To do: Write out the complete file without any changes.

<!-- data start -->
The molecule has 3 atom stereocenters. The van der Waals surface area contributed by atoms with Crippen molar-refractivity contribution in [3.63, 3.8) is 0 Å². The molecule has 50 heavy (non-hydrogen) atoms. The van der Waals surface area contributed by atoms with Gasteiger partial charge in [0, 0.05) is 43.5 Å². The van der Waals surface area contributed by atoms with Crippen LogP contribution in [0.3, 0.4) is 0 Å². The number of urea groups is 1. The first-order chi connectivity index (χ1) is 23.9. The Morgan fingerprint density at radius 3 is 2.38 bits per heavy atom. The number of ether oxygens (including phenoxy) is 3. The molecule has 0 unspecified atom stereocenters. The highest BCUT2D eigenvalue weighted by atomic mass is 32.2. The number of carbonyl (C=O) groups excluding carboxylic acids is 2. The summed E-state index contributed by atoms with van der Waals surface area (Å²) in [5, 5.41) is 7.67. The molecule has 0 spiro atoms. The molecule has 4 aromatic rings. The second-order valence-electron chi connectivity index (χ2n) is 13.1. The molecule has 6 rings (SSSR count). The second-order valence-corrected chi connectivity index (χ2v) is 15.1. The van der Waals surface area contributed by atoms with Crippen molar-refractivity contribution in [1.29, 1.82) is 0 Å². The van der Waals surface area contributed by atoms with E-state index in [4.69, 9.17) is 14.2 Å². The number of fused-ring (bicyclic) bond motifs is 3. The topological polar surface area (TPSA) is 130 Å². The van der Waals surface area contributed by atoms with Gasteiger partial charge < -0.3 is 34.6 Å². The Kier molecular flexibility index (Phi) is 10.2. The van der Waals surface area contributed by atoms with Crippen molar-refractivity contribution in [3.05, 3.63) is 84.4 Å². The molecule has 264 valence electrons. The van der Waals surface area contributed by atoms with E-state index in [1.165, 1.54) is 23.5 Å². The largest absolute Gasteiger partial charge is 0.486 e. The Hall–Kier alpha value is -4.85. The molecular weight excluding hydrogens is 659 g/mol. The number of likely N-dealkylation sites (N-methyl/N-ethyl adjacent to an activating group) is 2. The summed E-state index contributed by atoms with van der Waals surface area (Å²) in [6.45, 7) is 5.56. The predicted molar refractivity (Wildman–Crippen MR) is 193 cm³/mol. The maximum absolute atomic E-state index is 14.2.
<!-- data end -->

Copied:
The molecule has 3 atom stereocenters. The van der Waals surface area contributed by atoms with Crippen molar-refractivity contribution in [3.63, 3.8) is 0 Å². The molecule has 50 heavy (non-hydrogen) atoms. The van der Waals surface area contributed by atoms with Gasteiger partial charge in [0, 0.05) is 43.5 Å². The van der Waals surface area contributed by atoms with Crippen LogP contribution in [0.3, 0.4) is 0 Å². The number of urea groups is 1. The first-order chi connectivity index (χ1) is 23.9. The Morgan fingerprint density at radius 3 is 2.38 bits per heavy atom. The number of ether oxygens (including phenoxy) is 3. The molecule has 0 unspecified atom stereocenters. The highest BCUT2D eigenvalue weighted by atomic mass is 32.2. The number of carbonyl (C=O) groups excluding carboxylic acids is 2. The summed E-state index contributed by atoms with van der Waals surface area (Å²) in [5, 5.41) is 7.67. The molecule has 0 spiro atoms. The molecule has 4 aromatic rings. The second-order valence-electron chi connectivity index (χ2n) is 13.1. The molecule has 6 rings (SSSR count). The second-order valence-corrected chi connectivity index (χ2v) is 15.1. The van der Waals surface area contributed by atoms with Crippen molar-refractivity contribution in [1.29, 1.82) is 0 Å². The van der Waals surface area contributed by atoms with E-state index in [4.69, 9.17) is 14.2 Å². The number of fused-ring (bicyclic) bond motifs is 3. The topological polar surface area (TPSA) is 130 Å². The van der Waals surface area contributed by atoms with Gasteiger partial charge < -0.3 is 34.6 Å². The Kier molecular flexibility index (Phi) is 10.2. The van der Waals surface area contributed by atoms with Crippen molar-refractivity contribution in [3.05, 3.63) is 84.4 Å². The molecule has 264 valence electrons. The van der Waals surface area contributed by atoms with E-state index in [1.165, 1.54) is 23.5 Å². The largest absolute Gasteiger partial charge is 0.486 e. The Hall–Kier alpha value is -4.85. The molecular weight excluding hydrogens is 659 g/mol. The number of likely N-dealkylation sites (N-methyl/N-ethyl adjacent to an activating group) is 2. The summed E-state index contributed by atoms with van der Waals surface area (Å²) in [6.45, 7) is 5.56. The predicted molar refractivity (Wildman–Crippen MR) is 193 cm³/mol. The maximum absolute atomic E-state index is 14.2.